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Barbara Giovanna Bello is an outstanding gender activist, dedicated to social justice and human rights of both young and adult women. She works across a range of different activities, all broadly relating to anti-discrimination, equal opportunities and empowerment. All are central in Barbara’s training and advocacy education seminars which focus on human rights education. She also undertakes gender-related research.
As a human rights youth trainer, facilitated through non-formal education, she focuses primarily on minority youth gender and sexual orientation inequalities. These challenge the socially constructed categories of “minority youth” and seek to dismantle traditional women’s subordination in patriarchal communities, through the education and knowledge of both young men and women.
Other activities include the empowerment of Roma young women and other young women with migration, of ‘minority’ background, with the involvement of men in the enhancement of women’s rights.
Barbara says “I consider my self working ‘at the crossroad’ of three main roads called, ‘non formal education in the youth field’, ‘research’ and ‘law practice’, because I am involved in human rights education and advocacy in many different ways. Since 1998, in the capacity of free- lance trainer I have been involved in many seminars and training courses aimed at human rights education, both at the local and at the international level. Believing that non formal education and formal education can mutually nurture each other, I have been accomplishing a PhD research on the EU anti-discrimination policy in relation with young people belonging to ethnic minorities. As a law practitioner, I am involved in human rights advocacy. Hope to meet you one day at the crossroad!”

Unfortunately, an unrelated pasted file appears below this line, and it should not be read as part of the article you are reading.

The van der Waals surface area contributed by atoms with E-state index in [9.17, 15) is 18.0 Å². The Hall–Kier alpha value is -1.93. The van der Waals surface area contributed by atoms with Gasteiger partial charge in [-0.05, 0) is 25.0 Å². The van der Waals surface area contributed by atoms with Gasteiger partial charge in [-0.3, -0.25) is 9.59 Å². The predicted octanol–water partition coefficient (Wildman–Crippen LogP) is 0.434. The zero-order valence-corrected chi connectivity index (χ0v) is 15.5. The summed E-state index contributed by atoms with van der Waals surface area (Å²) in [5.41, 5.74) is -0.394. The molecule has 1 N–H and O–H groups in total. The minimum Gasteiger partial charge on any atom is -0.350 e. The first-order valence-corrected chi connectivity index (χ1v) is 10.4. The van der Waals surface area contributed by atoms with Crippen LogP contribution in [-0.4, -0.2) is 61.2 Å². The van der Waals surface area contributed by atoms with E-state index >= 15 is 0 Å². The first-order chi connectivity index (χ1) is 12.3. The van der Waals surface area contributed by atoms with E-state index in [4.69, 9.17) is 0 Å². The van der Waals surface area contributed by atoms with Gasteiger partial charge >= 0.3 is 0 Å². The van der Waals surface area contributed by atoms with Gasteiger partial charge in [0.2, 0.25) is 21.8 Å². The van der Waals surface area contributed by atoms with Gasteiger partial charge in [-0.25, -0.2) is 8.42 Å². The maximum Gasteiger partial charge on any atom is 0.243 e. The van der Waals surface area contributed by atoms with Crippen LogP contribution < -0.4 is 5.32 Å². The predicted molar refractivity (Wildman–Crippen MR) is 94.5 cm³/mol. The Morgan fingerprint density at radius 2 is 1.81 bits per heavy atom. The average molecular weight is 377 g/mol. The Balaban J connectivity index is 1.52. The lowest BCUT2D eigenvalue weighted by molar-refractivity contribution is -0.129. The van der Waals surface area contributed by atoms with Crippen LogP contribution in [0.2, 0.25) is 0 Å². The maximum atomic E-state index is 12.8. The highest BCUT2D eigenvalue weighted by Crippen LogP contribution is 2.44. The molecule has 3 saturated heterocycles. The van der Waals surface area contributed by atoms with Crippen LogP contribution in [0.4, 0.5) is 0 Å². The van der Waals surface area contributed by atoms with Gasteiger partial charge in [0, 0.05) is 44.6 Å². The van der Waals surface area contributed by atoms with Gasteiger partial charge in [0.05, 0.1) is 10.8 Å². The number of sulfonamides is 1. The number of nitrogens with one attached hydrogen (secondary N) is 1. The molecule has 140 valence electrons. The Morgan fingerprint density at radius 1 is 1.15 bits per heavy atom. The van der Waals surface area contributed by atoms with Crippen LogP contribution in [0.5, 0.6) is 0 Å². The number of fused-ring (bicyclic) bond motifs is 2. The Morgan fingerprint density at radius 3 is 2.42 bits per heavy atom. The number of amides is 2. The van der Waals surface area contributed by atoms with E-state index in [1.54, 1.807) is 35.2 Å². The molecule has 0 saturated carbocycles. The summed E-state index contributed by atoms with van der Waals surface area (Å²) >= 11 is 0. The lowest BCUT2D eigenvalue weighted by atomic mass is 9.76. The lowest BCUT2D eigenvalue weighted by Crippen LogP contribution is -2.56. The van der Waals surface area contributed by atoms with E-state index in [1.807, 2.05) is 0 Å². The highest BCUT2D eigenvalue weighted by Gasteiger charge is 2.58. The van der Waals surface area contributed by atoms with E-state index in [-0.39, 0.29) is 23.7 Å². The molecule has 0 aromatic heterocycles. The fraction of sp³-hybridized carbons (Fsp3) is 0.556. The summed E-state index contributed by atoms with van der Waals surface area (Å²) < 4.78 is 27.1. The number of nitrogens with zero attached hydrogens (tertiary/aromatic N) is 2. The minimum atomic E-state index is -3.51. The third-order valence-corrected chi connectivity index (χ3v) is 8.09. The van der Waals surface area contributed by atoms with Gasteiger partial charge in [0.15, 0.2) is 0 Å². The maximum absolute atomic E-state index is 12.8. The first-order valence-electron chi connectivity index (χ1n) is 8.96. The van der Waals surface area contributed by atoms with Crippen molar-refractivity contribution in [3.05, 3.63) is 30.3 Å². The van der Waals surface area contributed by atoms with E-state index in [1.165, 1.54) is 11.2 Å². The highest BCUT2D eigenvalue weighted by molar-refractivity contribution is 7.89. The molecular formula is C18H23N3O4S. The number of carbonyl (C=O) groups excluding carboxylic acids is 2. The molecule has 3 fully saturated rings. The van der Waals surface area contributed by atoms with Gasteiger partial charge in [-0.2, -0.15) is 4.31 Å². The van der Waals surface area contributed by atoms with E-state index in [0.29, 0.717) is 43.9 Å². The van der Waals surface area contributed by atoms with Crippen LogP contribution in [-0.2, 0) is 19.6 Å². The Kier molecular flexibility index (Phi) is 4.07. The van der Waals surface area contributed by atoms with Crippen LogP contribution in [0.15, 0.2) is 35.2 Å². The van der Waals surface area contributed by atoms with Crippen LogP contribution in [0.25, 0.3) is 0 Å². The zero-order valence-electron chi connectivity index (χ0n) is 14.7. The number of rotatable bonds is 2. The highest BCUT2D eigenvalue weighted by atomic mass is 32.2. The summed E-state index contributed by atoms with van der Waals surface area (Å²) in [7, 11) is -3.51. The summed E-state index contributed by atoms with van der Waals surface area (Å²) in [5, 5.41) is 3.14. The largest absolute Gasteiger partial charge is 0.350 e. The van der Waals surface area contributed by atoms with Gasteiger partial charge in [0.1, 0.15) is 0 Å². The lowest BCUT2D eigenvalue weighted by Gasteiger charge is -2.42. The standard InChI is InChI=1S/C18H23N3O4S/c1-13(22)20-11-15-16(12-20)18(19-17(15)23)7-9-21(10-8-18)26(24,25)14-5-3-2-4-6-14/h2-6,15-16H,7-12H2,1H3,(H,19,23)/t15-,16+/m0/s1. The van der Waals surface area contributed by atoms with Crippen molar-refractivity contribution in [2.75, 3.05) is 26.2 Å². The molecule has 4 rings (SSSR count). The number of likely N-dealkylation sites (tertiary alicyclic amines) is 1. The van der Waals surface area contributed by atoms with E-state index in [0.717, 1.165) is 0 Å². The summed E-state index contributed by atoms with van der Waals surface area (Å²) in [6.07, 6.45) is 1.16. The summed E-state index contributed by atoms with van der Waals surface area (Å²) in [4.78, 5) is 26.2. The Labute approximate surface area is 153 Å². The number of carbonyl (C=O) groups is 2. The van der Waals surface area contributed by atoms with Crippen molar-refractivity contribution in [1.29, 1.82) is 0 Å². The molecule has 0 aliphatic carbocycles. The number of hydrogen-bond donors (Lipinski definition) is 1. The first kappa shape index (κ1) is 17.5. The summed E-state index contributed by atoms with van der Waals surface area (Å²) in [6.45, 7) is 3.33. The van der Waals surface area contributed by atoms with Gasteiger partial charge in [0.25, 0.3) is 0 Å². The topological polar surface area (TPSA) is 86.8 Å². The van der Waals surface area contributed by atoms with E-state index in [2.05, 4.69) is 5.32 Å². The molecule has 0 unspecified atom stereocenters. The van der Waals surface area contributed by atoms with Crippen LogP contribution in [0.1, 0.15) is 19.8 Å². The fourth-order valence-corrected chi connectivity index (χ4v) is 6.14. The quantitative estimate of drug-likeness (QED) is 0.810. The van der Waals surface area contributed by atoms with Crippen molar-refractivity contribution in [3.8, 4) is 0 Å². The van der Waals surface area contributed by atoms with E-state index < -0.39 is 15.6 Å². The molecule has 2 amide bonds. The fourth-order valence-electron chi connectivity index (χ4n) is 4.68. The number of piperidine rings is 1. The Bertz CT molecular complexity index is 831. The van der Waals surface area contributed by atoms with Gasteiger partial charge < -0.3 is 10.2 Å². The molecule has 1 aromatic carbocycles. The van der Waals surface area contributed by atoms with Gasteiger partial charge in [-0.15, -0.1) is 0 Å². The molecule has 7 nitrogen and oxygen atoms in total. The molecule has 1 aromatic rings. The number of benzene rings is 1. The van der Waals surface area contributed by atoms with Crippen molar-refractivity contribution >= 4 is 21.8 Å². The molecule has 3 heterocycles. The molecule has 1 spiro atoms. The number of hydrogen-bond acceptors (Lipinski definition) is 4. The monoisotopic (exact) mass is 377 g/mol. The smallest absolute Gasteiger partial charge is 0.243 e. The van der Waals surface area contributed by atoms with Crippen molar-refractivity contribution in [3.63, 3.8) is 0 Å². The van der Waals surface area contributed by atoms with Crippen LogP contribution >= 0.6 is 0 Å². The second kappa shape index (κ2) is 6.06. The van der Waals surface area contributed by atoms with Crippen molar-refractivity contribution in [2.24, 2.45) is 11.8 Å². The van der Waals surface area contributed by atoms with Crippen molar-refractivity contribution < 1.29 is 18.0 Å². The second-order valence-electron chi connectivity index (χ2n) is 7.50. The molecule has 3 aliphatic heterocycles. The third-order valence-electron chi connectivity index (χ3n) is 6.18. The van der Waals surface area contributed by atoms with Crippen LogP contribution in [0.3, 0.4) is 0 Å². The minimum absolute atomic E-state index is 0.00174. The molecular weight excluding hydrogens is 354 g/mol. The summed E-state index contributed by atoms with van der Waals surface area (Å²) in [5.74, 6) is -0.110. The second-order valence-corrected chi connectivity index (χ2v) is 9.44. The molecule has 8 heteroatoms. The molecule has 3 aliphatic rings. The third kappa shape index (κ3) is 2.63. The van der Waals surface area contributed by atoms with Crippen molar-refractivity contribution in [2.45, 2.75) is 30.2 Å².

In the academic field, Barbara is engaged in gender studies, giving among the first contributions on the starting debate on intersectionality She also authored a number of articles that promote the culture of respect and dignity of women, the situation of Roma women in the 21st century; as well as the awareness-raising of gender rights, in a multicultural society. Recently, she has contributed to the Encyclopaedia of Women in Today's World, and, the Multimedia Encyclopaedia of Women in Today's World (Sage Publication), that look at women today, and delve into the various aspects of being female in the 21st century. Barbara is a member of the European Women Scientists’ Association.
The Roma of Central and South Eastern Europe’s unemployment rate is 100% in some rural areas. This has resulted in the Roma’s increased dependence on government benefits. The lack of formal education still remains unable to provide a full explanation of the relatively high unemployment rates faced by Roma and that at least part of the problem arises from discrimination in employment. Roma are also disproportionately employed in low-quality jobs in the informal sector.